Facial aging trajectories: A common shape pattern in male and female faces is disrupted after menopause

Sonja Windhager, Philipp Mitteroecker, Ivana Rupic, Tomislav Lauc, Ozren Polasek, Katrin Schäfer

Publications: Contribution to journalArticlePeer Reviewed


Objectives: Despite variation in lifestyle and environment, first signs of human facial aging show between the ages of 20–30 years. It is a cumulative process of changes in the skin, soft tissue, and skeleton of the face. As quantifications of facial aging in living humans are still scarce, we set out to study age-related changes in three dimensional facial shape using geometric morphometrics.

Materials and methods: We collected surface scans of 88 human faces (aged
26–90 years) from the coastal town Split (Croatia) and neighboring islands. Based on a geometric morphometric analysis of 585 measurement points (landmarks and semilandmarks), we modeled sex-specific trajectories of average facial aging.

Results: Age-related facial shape change was similar in both sexes until around age 50, at which time the female aging trajectory turned sharply. The overall magnitude of facial shape change (aging rate) was higher in women than men, especially in early postmenopause. Aging was generally associated with a flatter face, sagged soft tissue (“broken” jawline), deeper nasolabial folds, smaller visible areas of the eyes, thinner lips, and longer nose and ears. In postmenopausal women, facial aging was best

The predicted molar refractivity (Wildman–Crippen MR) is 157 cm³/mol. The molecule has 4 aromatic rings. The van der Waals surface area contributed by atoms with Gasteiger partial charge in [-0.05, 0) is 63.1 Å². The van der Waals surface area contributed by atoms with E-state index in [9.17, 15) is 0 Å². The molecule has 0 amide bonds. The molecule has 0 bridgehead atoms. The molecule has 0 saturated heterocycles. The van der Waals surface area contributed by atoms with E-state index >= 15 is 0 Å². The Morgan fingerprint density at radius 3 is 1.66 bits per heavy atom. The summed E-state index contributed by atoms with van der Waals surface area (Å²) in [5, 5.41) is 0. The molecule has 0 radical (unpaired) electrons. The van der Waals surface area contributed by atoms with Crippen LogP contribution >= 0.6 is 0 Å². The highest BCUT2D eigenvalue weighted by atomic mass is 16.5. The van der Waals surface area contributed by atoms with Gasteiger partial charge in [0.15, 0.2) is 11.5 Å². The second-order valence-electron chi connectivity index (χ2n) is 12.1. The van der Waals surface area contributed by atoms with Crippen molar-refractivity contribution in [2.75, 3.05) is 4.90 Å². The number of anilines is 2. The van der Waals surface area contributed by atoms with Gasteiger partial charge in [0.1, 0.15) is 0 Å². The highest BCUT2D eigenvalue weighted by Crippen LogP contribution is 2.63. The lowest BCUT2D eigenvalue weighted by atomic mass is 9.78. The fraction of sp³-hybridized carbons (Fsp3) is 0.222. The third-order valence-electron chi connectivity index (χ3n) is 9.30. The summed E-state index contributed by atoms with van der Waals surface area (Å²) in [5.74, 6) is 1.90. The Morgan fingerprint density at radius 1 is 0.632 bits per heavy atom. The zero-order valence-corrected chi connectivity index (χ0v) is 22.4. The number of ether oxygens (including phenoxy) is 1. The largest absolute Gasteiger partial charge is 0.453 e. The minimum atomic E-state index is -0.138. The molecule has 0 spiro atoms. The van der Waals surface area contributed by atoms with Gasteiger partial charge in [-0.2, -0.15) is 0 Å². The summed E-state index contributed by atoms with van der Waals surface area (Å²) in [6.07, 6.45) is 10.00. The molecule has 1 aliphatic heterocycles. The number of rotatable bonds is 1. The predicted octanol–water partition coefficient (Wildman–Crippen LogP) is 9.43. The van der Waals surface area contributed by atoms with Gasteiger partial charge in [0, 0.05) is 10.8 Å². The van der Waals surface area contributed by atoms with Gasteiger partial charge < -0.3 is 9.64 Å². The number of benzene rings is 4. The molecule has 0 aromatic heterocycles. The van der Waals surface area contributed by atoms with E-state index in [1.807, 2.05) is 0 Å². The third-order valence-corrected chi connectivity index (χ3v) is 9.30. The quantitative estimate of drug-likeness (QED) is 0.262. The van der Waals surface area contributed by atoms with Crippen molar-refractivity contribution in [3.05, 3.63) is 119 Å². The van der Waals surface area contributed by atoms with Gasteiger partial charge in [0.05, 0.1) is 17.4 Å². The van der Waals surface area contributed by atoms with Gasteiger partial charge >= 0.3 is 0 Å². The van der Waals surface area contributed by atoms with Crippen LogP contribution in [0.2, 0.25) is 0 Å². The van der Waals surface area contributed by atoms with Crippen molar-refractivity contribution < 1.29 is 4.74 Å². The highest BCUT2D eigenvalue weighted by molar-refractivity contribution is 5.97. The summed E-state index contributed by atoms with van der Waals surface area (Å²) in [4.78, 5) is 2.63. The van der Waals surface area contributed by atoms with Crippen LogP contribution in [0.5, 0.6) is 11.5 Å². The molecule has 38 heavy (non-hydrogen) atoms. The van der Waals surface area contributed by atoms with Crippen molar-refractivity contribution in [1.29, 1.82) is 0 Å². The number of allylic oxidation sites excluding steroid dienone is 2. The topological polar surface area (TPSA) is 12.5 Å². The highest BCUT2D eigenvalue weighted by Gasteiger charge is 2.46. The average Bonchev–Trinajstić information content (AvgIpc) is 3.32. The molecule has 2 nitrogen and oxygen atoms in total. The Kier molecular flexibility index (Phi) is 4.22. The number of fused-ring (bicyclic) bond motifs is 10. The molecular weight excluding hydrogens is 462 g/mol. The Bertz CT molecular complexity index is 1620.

predicted by the years since last menstruation and mainly attributable to bone
resorption in the mandible.

Discussion: With high spatial and temporal resolution, we were able to extract a shared facial aging pattern in women and men, and its divergence after menopause. This fully quantitative three-dimensional analysis of human facial aging may not only find applications in forensic and ancient human facial reconstructions, but shall include lifestyle and endocrinological measures, and also reach out to studies of social perception.
Original languageEnglish
Pages (from-to)678–688
Number of pages11
JournalAmerican Journal of Physical Anthropology
Issue number4
Early online date2019
Publication statusPublished - Aug 2019

Austrian Fields of Science 2012

  • 106018 Human biology
  • 106056 Biological anthropology
  • 106045 Theoretical biology


  • AGE
  • SEX
  • aging
  • face
  • geometric morphometrics
  • menopause

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